An enduring relationship: Parks Canada wishes to have sound and mutually beneficial relations with Aboriginal peoples, and proposes an advisory committee structure involving neighbouring First Nations with a view to pursuing cooperative management in such areas as employment, business opportunities and environmental stewardship. Other actions could include further work in cultural interpretation, commemoration, supporting the use of traditional territory, and incorporating traditional knowledge into programming.

A wilderness preserved: Protected and appropriately managed, Pukaskwa's wilderness is a place where native species and natural processes can persist, and where visitors can discover, learn and be inspired. Possible actions could include investing in ecological research and monitoring, using public outreach education to raise awareness and understanding about the value of the ecosystem, and partnering with adjacent land managers, schools and universities and other stakeholders on ways to promote and enhance wilderness protection.

A "Superior" connection: Parks Canada proposes to foster a greater awareness and sense of connection, on the part of more Canadians, to the spirit of Pukaskwa. Possible actions could include a strategy to identify future direction for visitor experiences, developing a focused marketing and promotion program, investing in infrastructure to meet visitor expectations, and facilitating more engagement in programs that meet the interests and expectations of visitors.

Area management - Hattie Cove: The Hattie Cove area allows visitors to experience the park's wilderness character from a semi-serviced campground with well developed trails and visitor facilities. Parks Canada proposes to re-examine the concept for this area to reflect visitor needs and expectations. In so doing, Parks Canada wishes to build a stronger relationship with local First Nations so as to incorporate their traditional use of the land and to recognize their future role in park management.

Area management - Lake Superior Coast: The Lake Superior coastal area within the Park represents the most popular yet most environmentally sensitive part of the backcountry. Parks Canada proposes to re-examine the concept for this area to reflect changes in use patterns, visitor expectations, and species-at-risk information.

We’d like to hear from you!

National Parks are established, protected and presented on behalf of the people of Canada. Your knowledge of the land, your experiences in the park and your hopes for its future are important to us. Only by understanding what your expectations are with regard to services, activities and facilities, can we plan effectively for its future. And as a visitor, your time with us is meant to be enjoyable and we'd like you to share that experience with others.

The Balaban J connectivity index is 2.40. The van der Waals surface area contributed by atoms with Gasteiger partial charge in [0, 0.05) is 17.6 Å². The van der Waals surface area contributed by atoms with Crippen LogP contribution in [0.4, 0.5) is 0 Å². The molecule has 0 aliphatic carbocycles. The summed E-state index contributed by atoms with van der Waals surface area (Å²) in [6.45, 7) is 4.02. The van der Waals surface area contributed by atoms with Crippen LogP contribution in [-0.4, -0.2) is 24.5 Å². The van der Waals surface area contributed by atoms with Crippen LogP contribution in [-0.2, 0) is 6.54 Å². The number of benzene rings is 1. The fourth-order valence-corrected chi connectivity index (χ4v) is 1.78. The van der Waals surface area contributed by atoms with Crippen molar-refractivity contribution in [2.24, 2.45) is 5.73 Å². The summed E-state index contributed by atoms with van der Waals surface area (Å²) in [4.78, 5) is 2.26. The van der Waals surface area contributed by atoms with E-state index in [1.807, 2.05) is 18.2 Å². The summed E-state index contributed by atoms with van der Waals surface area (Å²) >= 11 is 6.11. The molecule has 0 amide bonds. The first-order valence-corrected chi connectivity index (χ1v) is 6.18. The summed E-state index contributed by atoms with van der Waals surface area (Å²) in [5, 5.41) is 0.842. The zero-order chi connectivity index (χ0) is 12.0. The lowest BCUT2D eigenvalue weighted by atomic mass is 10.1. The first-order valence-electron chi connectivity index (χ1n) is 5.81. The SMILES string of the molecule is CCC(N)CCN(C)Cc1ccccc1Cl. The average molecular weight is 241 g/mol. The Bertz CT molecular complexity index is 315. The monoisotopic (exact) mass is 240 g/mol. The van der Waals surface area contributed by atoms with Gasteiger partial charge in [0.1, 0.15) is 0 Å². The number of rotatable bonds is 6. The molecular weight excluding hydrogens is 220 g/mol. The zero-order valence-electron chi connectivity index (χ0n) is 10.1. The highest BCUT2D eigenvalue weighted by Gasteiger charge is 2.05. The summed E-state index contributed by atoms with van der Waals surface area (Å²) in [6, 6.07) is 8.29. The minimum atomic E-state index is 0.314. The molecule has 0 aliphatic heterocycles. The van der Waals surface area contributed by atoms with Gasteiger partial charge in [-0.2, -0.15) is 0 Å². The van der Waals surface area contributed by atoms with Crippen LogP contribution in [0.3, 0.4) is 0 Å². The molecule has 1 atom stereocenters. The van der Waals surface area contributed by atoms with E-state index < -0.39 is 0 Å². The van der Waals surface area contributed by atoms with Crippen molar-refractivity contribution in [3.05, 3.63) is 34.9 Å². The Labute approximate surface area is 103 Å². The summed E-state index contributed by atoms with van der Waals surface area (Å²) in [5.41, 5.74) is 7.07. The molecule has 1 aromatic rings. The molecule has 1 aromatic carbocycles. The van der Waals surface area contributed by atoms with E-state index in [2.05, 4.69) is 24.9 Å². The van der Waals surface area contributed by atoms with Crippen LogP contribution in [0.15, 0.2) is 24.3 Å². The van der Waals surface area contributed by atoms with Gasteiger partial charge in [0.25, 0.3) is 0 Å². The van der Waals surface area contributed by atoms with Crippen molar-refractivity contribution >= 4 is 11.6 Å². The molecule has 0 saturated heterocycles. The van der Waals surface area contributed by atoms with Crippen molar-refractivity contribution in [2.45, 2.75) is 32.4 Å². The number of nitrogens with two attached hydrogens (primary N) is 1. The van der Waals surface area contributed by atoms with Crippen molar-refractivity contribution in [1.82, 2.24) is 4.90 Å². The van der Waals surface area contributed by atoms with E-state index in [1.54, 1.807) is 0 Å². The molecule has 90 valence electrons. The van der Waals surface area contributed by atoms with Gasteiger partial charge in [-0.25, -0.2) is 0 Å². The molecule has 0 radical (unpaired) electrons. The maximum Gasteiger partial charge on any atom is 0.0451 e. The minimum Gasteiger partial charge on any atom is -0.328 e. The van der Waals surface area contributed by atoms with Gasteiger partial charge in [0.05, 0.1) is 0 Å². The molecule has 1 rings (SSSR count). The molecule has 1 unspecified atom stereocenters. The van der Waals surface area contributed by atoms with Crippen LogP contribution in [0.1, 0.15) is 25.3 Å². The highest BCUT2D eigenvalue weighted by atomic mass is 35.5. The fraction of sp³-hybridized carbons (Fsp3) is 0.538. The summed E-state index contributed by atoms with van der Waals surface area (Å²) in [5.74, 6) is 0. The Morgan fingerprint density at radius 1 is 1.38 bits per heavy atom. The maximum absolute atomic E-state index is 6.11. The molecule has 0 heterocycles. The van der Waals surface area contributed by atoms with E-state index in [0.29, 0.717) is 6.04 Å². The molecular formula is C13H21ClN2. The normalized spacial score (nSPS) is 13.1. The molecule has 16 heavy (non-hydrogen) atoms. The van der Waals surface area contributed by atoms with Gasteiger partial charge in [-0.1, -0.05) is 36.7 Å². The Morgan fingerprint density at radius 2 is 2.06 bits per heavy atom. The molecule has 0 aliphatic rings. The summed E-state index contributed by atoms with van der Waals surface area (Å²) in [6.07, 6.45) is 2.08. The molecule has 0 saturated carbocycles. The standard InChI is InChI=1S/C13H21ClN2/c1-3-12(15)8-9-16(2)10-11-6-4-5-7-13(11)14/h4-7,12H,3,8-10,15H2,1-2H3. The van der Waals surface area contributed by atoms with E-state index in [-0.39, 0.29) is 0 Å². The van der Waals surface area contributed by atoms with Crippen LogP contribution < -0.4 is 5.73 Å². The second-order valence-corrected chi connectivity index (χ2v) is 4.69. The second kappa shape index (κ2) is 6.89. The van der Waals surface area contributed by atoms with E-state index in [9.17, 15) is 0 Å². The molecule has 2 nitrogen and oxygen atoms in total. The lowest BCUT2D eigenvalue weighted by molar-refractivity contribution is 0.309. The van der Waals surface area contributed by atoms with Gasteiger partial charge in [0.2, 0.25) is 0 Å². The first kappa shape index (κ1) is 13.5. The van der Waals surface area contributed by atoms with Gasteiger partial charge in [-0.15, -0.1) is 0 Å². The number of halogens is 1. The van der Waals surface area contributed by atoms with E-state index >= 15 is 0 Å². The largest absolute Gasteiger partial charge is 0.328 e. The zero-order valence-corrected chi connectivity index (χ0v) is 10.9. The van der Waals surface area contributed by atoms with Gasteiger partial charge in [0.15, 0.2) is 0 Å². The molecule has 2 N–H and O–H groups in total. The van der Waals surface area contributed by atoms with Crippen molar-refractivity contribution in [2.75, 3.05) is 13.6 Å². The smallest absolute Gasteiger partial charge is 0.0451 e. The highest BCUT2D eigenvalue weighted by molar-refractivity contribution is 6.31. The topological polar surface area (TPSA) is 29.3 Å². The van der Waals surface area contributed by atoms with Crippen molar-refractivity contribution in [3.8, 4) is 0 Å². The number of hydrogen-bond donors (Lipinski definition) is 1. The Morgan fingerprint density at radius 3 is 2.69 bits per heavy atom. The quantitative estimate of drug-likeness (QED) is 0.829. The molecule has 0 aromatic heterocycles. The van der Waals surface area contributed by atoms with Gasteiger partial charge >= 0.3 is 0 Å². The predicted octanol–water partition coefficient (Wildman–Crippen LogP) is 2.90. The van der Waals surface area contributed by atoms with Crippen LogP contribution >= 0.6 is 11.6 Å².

In your comments to us please consider:

  • Your vision for the park: "Pukaskwa National Park should be a place where ..."

  • Any issues or opportunities that you want to bring to our attention

  • Other management directions not mentioned here that you think should be included

  • Anything else that you would like us to know about or consider

How You Can Participate

  • Write to us
    Mail: Pukaskwa Management Plan Review, P.O. Box 212
    Heron Bay, Ontario P0T 1R0
    Fax: (807) 229-2097

  • Talk to a representative of the Planning Team
    Robin Heron (Superintendent) (807) 229-0801
    Bill DeGrace, Park Planner (613) 938-5942

  • Drop in to the Administration Building at the park
    The building is open from 8:30 a.m. to 4:30 p.m. Monday to Friday

  • Leave a message with your views, questions, or ideas
    Call: (807) 229-0801

Your views, comments and ideas will be gathered until September 1, 2010.

What Happens Next?

Old Dave’s Harbour, Otter Island
Old Dave's Harbour, Otter Island, Pukaskwa National Park
© Parks Canada

The team will continue to meet with First Nations and Métis, and plans meetings with partners and stakeholders. Once feedback from you and others has been received and carefully analyzed, the Park Planner, in cooperation with the team, will prepare a new draft Management Plan with a vision and strategies based on input from all. The final plan will present an inspiring picture of the future desired state of the park, and set objectives and actions that can be successfully managed over time. There is a due date of December 2010 for Pukaskwa's Management Plan. Once approved, the new management plan will be made available to the public.

Your views are important to us. Thank you!